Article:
This is an edited version of a sermon on John 12v1-8 preached in the Parish Church of the Ascension, Oughtibridge:

IMAGINE the Church found itself in demand, popular with the establishment. Imagine a situation in which lawlessness gets out of control in the nation (perhaps we don’t have to imagine it?) and the establishment in government, in big business and in the media begin to think that the Church might have a role to play in restoring moral standards. Bishops and even vicars are suddenly given new platforms to act as agents of the State in promoting law and order.

Of course, the Church should support law and order and moral standards in society. But surely something central in Christianity would be lost if the Church become a mere moral mouthpiece for the government? That central thing is actually to be found in symbolic form in most churches. It is the Cross of Christ that would be lost.

Our Passiontide reading from John’s Gospel is a powerful reminder of the centrality of the saving message of the Cross.

In setting up the story, the Apostle John flags up the impending death of Jesus: ‘Six days before the Passover, Jesus arrived in Bethany [a village a couple of miles to the east of Jerusalem], where Lazarus lived, whom Jesus had raised from the dead.’ (John 12v1 – NIV)

John deliberately mentions the Jewish Passover Festival in which the lambs were sacrificed in memory of God’s rescue of his people from the judgement he meted out on Egypt in the time of Moses. John is flagging up the fact that Jesus is about to be sacrificed as the Passover Lamb, the Lamb of God who takes away the sin of the world. John also flags up what Jesus’ sacrifice does – the death of Jesus brings life, hence the reference to Lazarus, whom, we are reminded, Jesus had raised from the dead, as described in John chapter 11.

John is teaching that the Passover death of Jesus is going to bring life. The Cross brings God’s people out of the kingdom of death, the Egypt of sin, death and judgement, and it brings us into God’s kingdom of life. John flags up the Cross of Christ and what the Cross does before introducing us to the action of Lazarus’s sister, Mary, and the objection of Judas Iscariot:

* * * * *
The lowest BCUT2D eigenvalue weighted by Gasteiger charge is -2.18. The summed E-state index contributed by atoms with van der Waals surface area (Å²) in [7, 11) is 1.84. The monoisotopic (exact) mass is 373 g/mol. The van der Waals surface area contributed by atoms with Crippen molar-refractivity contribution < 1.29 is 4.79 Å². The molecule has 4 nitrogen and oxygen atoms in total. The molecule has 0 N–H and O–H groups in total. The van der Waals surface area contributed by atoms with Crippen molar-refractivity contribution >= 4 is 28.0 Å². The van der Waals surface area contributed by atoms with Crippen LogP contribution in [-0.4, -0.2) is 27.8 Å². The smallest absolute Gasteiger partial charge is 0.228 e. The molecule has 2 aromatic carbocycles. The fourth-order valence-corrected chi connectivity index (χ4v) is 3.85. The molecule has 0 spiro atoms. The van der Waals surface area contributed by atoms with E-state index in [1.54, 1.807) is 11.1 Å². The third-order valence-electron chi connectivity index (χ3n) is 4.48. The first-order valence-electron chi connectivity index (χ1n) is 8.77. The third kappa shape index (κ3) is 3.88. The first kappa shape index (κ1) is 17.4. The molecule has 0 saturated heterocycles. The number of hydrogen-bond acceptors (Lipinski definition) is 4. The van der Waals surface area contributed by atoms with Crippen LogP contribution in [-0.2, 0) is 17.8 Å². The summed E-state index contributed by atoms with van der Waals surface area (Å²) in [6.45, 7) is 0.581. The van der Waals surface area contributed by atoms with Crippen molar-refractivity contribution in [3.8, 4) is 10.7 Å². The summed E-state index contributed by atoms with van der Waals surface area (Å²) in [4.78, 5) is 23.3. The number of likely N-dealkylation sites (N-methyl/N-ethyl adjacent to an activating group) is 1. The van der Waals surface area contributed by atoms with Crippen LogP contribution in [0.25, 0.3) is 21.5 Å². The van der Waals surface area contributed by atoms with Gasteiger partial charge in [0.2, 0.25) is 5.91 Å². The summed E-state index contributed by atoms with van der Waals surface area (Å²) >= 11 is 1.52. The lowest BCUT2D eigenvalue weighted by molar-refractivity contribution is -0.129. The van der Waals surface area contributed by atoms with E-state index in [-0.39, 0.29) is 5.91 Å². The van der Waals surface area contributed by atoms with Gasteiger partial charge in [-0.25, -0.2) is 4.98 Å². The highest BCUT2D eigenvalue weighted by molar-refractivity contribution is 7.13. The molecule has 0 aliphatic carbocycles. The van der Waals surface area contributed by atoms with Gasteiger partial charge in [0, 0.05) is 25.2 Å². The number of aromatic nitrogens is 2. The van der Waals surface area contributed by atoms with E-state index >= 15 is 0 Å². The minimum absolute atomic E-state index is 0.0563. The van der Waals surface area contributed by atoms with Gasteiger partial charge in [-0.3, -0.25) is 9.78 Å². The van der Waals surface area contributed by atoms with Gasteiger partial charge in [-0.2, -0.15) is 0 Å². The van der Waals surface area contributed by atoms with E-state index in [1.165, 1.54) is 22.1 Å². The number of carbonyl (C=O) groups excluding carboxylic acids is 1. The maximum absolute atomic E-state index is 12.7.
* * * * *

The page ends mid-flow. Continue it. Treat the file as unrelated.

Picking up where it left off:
‘Then Mary took about a pint of pure nard, an expensive perfume; she poured it out on Jesus’ feet and wiped his feet with her hair. And the house was filled with the fragrance of the perfume. But one of his disciples, Judas Iscariot, who was later to betray him, objected.’ (v3-4)

Mary’s action in anointing Jesus in preparation for his burial is a Cross-oriented action. Whether she realised that or not is not the point – it’s Jesus who makes the link between her extravagant action and his impending death.

In reply to Judas’s objection – ‘Why wasn’t this perfume sold and the money given to the poor? It was worth a year’s wages’ (v5) – Jesus declared: ‘Leave her alone. It was intended that she should save this perfume for the day of my burial. You will always have the poor among you but you will not always have me.’ (v7-8)

Indeed, Jesus’ disciples won’t always have him physically present with them because he is going to depart from them to return to his heavenly glory. Jesus’s mission was to bring glory to his Father God by accomplishing the work his Father gave him to do, dying on the Cross for the sins of the world and then rising again from death.

Judas’s agenda is very different. On the surface, his objection to Mary’s action sounds very commendable. ‘Why wasn’t the enormous sum wasted on this perfume given to the poor?’ Sounds good – concern for the poor. Who could argue with that? But the problem with Judas’s objection is that it leaves out the Cross and therefore does not deal with human moral corruption. It’s Christianity without the Cross and it does not deal with human sin. It certainly didn’t deal with Judas’s sin, for he was a thief: ‘He did not say this because he cared about the poor, but because he was a thief; as keeper of the money bag he used to help himself to what was put into it.’ (v6)

The point John is making here is that Judas’s this-worldly social action agenda will not get people out of the kingdom of death. What will get us out of the kingdom of death is believing in the crucified Lord Jesus Christ and it is when we believe in him that we receive life in his name.

It’s important to stress that Jesus’ remark in v8 – ‘the poor are always among you’ – is not dismissing concern for the poor. Jesus is quoting from an Old Testament text, Deuteronomy 15v11, which points out the opportunity that God’s people always have to help the poor. There is always an opportunity in this fallen world to help the poor. But Jesus is pointing out here that whilst the opportunity to help the poor is always there, his death on the Cross is a one-off event that cannot be repeated. It is a pivotal event, a turning point in the history of mankind.

The Cross deals with mankind’s greatest problem, the sin that alienates us from the loving God who made us, and that is why the Cross has to be central in our Christianity.

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